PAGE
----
Foreign ministers of the EU's six founding members had earlier said Britain should leave the bloc as soon as possible after Britons voted on Thursday to quit the 28-member bloc.
However, Merkel struck a more conciliatory tone.
"The negotiations must take place in a businesslike, good climate," Merkel said after a meeting of her conservative party in Hermannswerder, outside Potsdam, to the west of Berlin.
"Britain will remain a close partner, with which we are linked economically," she said, adding that there was no hurry for Britain to invoke Article 50 of the EU treaty - the first step it must take to set in motion the exit process.
"It should not take ages, that is true, but I would not fight now for a short time frame," Merkel said, in contrast with the more urgent call by the foreign ministers of Germany, France, Italy, the Netherlands, Belgium and Luxembourg, who were meeting to the north of the German capital.
They pressed for Britain to trigger the process for exiting the bloc after Britons voted by 52-48 percent to exit the EU, which it joined more than 40 years ago.
"We now expect the UK government to provide clarity and give effect to this decision as soon as possible," they said in a joint statement.
The president of the European Parliament, Martin Schulz, also piled pressure on Britain, calling for it to trigger the Leave process at a summit of EU leaders next Tuesday.
"We expect the British government to deliver now," Schulz told Germany's Bild am Sonntag newspaper. "The summit on Tuesday is the appropriate moment to do so."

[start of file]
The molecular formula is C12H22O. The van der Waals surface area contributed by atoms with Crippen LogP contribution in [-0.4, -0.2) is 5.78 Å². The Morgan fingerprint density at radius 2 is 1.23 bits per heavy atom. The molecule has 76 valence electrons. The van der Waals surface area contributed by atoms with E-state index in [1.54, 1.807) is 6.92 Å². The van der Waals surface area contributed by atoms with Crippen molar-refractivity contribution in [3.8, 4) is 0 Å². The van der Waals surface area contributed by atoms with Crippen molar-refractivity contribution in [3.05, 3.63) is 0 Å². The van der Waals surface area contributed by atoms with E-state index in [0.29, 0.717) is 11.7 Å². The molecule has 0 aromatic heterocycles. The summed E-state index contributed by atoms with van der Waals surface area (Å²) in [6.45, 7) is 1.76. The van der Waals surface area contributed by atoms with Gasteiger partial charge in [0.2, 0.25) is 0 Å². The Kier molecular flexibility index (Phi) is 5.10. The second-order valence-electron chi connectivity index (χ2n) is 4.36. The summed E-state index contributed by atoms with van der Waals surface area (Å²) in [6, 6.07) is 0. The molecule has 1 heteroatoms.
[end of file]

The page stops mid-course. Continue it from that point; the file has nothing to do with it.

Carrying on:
U.N. Secretary General Ban Ki-moon, who met with French President Francois Hollande in Paris on Saturday, called for "pragmatic negotiations" once Article 50 is invoked.
"My message is clear: when we work together we are stronger. I hope the British people will be able to overcome the challenges that await them," France's Journal du Dimanche quoted Ban as saying in an interview.
EU officials said there was no real problem if it took a few months to begin the process for Britain to leave, though waiting until the end of the year could get in the way of the next round of EU budget talks and European election campaigning.
The officials said they were worried that British Prime Minister David Cameron, who resigned on Friday, could hand over to someone with a strategy to drag out the country's departure.
Matthew Elliott, chief executive of the Vote Leave campaign, said Britain should begin informal negotiations on a full settlement governing its post-Brexit relationship with the EU before invoking Article 50 of the Lisbon Treaty.